About: Annelisa Stephan

Posted in Gardens and Architecture

For California Gardeners, Winter Is the New Summer

European honeybee on tidy tips in the Central Garden

Winter, the sere season? Not in California, where the cool months are our lushest, our most verdant of all. More»

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Posted in Art, J. Paul Getty Museum, Paintings

What Makes an Artist Great? Curator Scott Schaefer on Vermeer

Woman in Blue Reading a Letter / Johannes Vermeer as installed at the Getty Center
Rijksmuseum, Amsterdam. On loan from the City of Amsterdam (A. van der Hoop Bequest)

Johannes Vermeer is a beloved artist. Is he also a great one? More»

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Posted in Behind the Scenes, J. Paul Getty Trust, Voices

New “Getty Voices” Project Features Creative Angles on Art and Culture, One Week at a Time

voices_featured

This morning we launched Getty Voices, a new social media project on The Iris led by a different member of the Getty community every week. More»

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Posted in Getty Research Institute, Publications, Research

New Online Resource to Reveal Stories about Nazi-Looted Art, Wartime Art Market

Paintings in storage at the Munich Central Collecting Point / Johannes Felbermeyer
Paintings in storage at the Munich Central Collecting Point, ca. 1945–49, Johannes Felbermeyer. This was one of several sites used by the Allies to identify, photograph, and restitute Nazi-seized artworks after the war. Photo Study Collection. The Getty Research Institute, 89.P.4

Featuring over 2,000 newly digitized catalogs, a new database will revolutionize Nazi-era art research. More»

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Posted in Ancient World, Antiquities, Manuscripts and Books, Prints and Drawings

Lessons from the Romans on Getting the New Year Off to a Good Start

Janus-head flask / Roman
Janus-head flask, 1st century A.D., eastern Mediterranean. Glass, 3 7/16 in. high. The J. Paul Getty Museum, 2003.474

Sage advice from the ancients on new beginnings We are in the territory of Janus, the ancient Roman god who gives us the name of our first month. Janus is the master of beginnings, as well as doors and archways… More»

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Posted in Art, Paintings, Photographs, Film, and Video, Prints and Drawings

Dogs Behaving Badly

A Merry Company / Jacob Jordaens
A Merry Company, about 1644, Jacob Jordaens. Watercolor and white gouache heightening over black chalk. The J. Paul Getty Museum, 2000.59

Most dogs are impeccably well behaved—in art, anyway. They sit quietly on laps, raise a paw for their beloved master, or contort themselves into perfect S curves. The king of Old Master dogs is Guercino’s heroic mastiff, who looks like… More»

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Posted in Art, J. Paul Getty Museum, Manuscripts and Books

Slaving Over a Hot Medieval Stove

Baking Bread / Unknown illuminator, Belgium
Baking Bread (detail) in a psalter by an unknown illuminator, Belgium, mid-1200s. Tempera colors, gold leaf, and ink on parchment, each leaf 9 1/4 x 6 1/2 in. The J. Paul Getty Museum, Ms. 14, fol. 8v

If cooking for a crowd seems like hard work today, imagine what it must have been like in the Middle Ages, before the advent of electricity, indoor plumbing, or take-out. Two illuminations from a psalter (book of Psalms) offer a… More»

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Posted in Education, J. Paul Getty Museum

What Can We Learn from Artists’ Projects in Museums?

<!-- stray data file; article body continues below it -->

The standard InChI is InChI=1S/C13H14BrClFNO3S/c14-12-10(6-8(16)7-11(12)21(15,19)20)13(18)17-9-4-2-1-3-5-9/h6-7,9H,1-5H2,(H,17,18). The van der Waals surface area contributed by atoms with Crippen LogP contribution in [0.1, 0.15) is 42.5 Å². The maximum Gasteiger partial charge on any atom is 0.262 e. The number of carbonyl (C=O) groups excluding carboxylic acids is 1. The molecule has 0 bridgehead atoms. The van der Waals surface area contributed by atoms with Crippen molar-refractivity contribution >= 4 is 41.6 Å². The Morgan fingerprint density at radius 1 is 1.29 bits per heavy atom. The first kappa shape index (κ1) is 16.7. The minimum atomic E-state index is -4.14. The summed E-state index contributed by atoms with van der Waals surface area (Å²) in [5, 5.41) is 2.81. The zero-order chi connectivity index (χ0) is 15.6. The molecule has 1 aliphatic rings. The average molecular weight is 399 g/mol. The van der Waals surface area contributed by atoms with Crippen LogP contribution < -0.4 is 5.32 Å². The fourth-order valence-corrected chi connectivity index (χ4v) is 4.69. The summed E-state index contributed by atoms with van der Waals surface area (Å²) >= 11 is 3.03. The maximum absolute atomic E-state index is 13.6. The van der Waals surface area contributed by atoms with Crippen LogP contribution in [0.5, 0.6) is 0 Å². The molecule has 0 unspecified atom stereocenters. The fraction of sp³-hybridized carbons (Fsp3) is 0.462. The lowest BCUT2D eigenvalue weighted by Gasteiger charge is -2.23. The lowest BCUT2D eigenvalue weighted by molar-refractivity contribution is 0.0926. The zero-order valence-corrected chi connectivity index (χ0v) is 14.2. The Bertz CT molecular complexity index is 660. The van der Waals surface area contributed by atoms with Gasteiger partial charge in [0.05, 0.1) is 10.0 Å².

Giant Hand at the Hammer Museum
Machine Project's humorous "Giant Hand" installation at the Hammer Museum tackles wayfinding through humor. Photo courtesy of the Machine Project

More and more museums are inviting artists to go beyond hanging their art on their walls to create engaging visitor experiences inside the museum. At a panel discussion earlier this week, we invited curators, educators, and artists to talk about… More»

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Posted in Ancient World, Antiquities, Art, J. Paul Getty Museum

Voting with the Ancient Greeks

Voting with psephoi in a scene from the Wine Cup with the Suicide of Ajax / Brygos Painter

This Greek wine cup from the 5th century B.C. offers one of the earliest depictions of voting in art. As the Trojan War rages, Greek chieftains are forced to choose between the competing claims of heroes Ajax and Odysseus to… More»

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Posted in Art, J. Paul Getty Museum, Sculpture and Decorative Arts

What Time Is It? In the Collection, It’s Always 10:10

Wall Clock / Andre-Charles Boulle
Wall Clock, about 1710, attributed to André-Charles Boulle. Gilt bronze veneered with blue painted horn and brass; enameled metal; glass. 2 ft. 4 in. high. The J. Paul Getty Museum, 73.DB.74

For the clocks in the Getty Museum’s collection, time stands eternally still. More»

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      ROSE

      This milky pink boomed into popularity because of a marketing ploy, a mistress, and its ambiguous origins.

      In an effort to compete with the renowned Meissen porcelain factory, the French Sèvres manufactory recruited the glamorous Madame de Pompadour (mistress to King Louis XV). Like a smart sponsorship deal, Sèvres gave her all the porcelain she requested. 

      Introduced in 1757, this rich pink exploded on the scene thanks to favoritism by Madame Pompadour herself. 

      The glaze itself had a weird history. To the Europeans it looked Chinese, and to the Chinese it was European. It was made based on a secret 17th-century glassmaker’s technique, involving mixing glass with flecks of gold.

      For more on colors and their often surprising histories, check out The Brilliant History of Color in Art.

      12/19/14

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